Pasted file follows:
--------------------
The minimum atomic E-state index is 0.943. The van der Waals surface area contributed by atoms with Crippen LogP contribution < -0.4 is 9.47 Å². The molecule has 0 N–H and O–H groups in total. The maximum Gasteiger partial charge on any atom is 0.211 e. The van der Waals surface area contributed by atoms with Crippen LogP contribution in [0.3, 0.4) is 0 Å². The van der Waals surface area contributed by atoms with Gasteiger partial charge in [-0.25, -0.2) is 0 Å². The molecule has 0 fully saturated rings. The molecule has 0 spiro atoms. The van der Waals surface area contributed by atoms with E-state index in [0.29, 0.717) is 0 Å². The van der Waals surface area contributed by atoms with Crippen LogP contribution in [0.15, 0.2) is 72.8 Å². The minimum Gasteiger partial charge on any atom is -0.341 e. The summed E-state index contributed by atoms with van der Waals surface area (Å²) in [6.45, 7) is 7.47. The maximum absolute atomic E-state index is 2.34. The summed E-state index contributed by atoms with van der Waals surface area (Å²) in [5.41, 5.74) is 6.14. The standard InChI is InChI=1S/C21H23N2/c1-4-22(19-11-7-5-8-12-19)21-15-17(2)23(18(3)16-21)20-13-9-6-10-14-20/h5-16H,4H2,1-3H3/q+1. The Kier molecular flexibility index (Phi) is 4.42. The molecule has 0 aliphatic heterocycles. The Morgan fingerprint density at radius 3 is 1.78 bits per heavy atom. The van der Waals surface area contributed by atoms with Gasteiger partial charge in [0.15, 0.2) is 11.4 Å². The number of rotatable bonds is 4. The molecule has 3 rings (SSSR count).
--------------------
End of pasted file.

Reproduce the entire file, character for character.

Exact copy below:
The minimum atomic E-state index is 0.943. The van der Waals surface area contributed by atoms with Crippen LogP contribution < -0.4 is 9.47 Å². The molecule has 0 N–H and O–H groups in total. The maximum Gasteiger partial charge on any atom is 0.211 e. The van der Waals surface area contributed by atoms with Crippen LogP contribution in [0.3, 0.4) is 0 Å². The van der Waals surface area contributed by atoms with Gasteiger partial charge in [-0.25, -0.2) is 0 Å². The molecule has 0 fully saturated rings. The molecule has 0 spiro atoms. The van der Waals surface area contributed by atoms with E-state index in [0.29, 0.717) is 0 Å². The van der Waals surface area contributed by atoms with Crippen LogP contribution in [0.15, 0.2) is 72.8 Å². The minimum Gasteiger partial charge on any atom is -0.341 e. The summed E-state index contributed by atoms with van der Waals surface area (Å²) in [6.45, 7) is 7.47. The maximum absolute atomic E-state index is 2.34. The summed E-state index contributed by atoms with van der Waals surface area (Å²) in [5.41, 5.74) is 6.14. The standard InChI is InChI=1S/C21H23N2/c1-4-22(19-11-7-5-8-12-19)21-15-17(2)23(18(3)16-21)20-13-9-6-10-14-20/h5-16H,4H2,1-3H3/q+1. The Kier molecular flexibility index (Phi) is 4.42. The molecule has 0 aliphatic heterocycles. The Morgan fingerprint density at radius 3 is 1.78 bits per heavy atom. The van der Waals surface area contributed by atoms with Gasteiger partial charge in [0.15, 0.2) is 11.4 Å². The number of rotatable bonds is 4. The molecule has 3 rings (SSSR count).